Major spoilers follow Stranger Things season 4.
The fifth season of Stranger Things will have shorter episodes than its predecessor — and I’m glad the show’s final season won’t be another long affair.
Speaking in the last episode of The confused podcast happy sad (Opens in a new tab)The Duffer Brothers – the creators of Stranger Things – have confirmed that season five won’t be as long as the latest entry on Netflix.
“The only reason we don’t expect it [Season 5] Being long because this season, if you look at it, you’ll find that it’s almost two hours before our kids are really drawn to the supernatural mystery,” Matt Dover explained. And for the first time ever, don’t wrap things up at the end [season] 4. So it’s going to move, I don’t know if it’s going to be moving at 100mph at the start of season five, but it’s going to be moving really fast.”
This, dear reader, is music to my ears. I enjoyed Stranger Things season 4 – in our review, we said season 4 was a “horror-fueled triumphant return” for the series. For the most part, Season 4’s long episodes didn’t bother me either because they were essential to its multi-narrative approach and overall character development, especially for newcomers like Joe Quinn’s Eddie Munson (RIP, you’re awesome Metalhead).
However, I’m glad Stranger Things 5 will be returning to the show’s roots with its shorter episodes. There are multiple reasons for this.
For example, after spending the entire fourth season apart, the show’s main players are reunited with Hawkins. If the fictional city of Indiana was the only place Season 5 was set, we wouldn’t need to follow our heroes through multiple storylines in multiple locations. Without a myriad of novels to follow, Season 5’s episodic runtimes are sure to be cut drastically.
With season five set to be the final entry in the main show of Stranger Things – the Duffer Brothers have plans for a branch or two – Eleven and the company (and we’re acting) for the truly endgame. The show’s fifth season will feature the last stand of Hawkins’ gang against Vecna and the other terrifying creatures of the Upside Down, so it’s unlikely we’ll see the introduction of new characters or much in the way of character development.
that’s good. The fifth season of Stranger Things should focus entirely on the series’ protagonists and their battle against the Upside Down. We want to see our heroes’ stories wrap up at the end of Season 5 in a satisfying way, with no plot threads left hanging once the credits are out for the last time.
Sure, Stranger Things Season 5 needs to answer some basic questions from Season 4 onwards. Is Max still alive? Where did Vicna go? What exactly is a shade? How did the Upside Down become a dark, dirty dimension of a windy wasteland when Henry Creel (i.e. Vecna) first arrived in this world? Why does the Upside Down seem stuck in 1984? Will the number eight – also known as Kali Prasad – appear?
In the end, though, Season 5 needs an action-packed entry—that is, the Hawkins crew takes the fight to the Upside Down in an effort to save the world—while simultaneously focusing on the core cast of heroes we’ve been following since Netflix premiered in July 2016 Focus on this fun squad and Stranger Things 5 won’t need episodes that last more than an hour. You know, outside of the extended Lord of the Rings: King-esque return epilogue the Duffer brothers are already planning for the show’s final season, discussing their Happy Sad Confused podcast.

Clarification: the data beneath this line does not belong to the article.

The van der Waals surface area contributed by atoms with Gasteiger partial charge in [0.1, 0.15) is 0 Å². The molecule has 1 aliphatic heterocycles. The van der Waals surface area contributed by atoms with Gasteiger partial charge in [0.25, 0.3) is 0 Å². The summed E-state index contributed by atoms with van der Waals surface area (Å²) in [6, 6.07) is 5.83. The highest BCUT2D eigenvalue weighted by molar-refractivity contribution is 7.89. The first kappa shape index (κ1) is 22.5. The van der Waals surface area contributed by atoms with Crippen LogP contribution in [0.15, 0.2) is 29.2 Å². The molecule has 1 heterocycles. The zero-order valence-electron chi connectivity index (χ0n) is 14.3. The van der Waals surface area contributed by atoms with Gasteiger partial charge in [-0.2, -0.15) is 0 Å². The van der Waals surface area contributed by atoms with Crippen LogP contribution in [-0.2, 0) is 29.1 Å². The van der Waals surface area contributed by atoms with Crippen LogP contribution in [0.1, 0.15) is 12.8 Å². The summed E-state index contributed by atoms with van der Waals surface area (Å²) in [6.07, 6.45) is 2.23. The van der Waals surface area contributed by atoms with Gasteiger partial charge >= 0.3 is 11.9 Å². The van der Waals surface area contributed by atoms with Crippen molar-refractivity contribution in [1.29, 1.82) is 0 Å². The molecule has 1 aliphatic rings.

By focusing on one location and following the main characters of Stranger Things, the overall story of Season 5 will also be tighter and cohesive than Seasons 2, 3 and 4. It will keep the gang together and ensure they collaborate more closely than in previous seasons, allowing Season 5 to evoke the tone and aesthetic And the airtight feeling of the show’s first season.
Yes, Stranger Things must develop as a TV show to simultaneously stay relevant and fulfill the Duffer brothers’ ambitions for the story they wanted to tell. That’s why the series has become increasingly expanded and creative with each passing season.
But there’s a reason the first season of Stranger Things holds a special place in fans’ hearts. Well, it was the right show that released at the right time, but its strong mix of ’80s nostalgia, original story, and talented cast (remember how good the young actors were on Stranger Things even in 2016?) helped it become an overnight sensation. It was by no means extravagance, but it became an absolutely universal phenomenon. Season 5 should follow the plot of Season 1 for a smaller narrative, focusing on a core group of characters as they fight to save the world from a supernatural threat, and bring the series back full circle. In doing so, Season 1 episodic run times will be compared to 45 to 55 minutes, rather than the longer Season 4 shows.
Of course, the Duffer Brothers might decide to write another huge season for the fifth and final entry of the show, outlining the path they take through the story they want to tell. However, I can’t help but feel that a season consisting of shorter episodes would be a proper and satisfying way to end the series’ main narrative. If that’s the choice the Duffers make, you won’t hear me complain.
For more content based on Stranger Things, check out Volume 4’s end-of-volume explainer. Instead, find out why one of the fan-favorite characters isn’t returning for Season 5.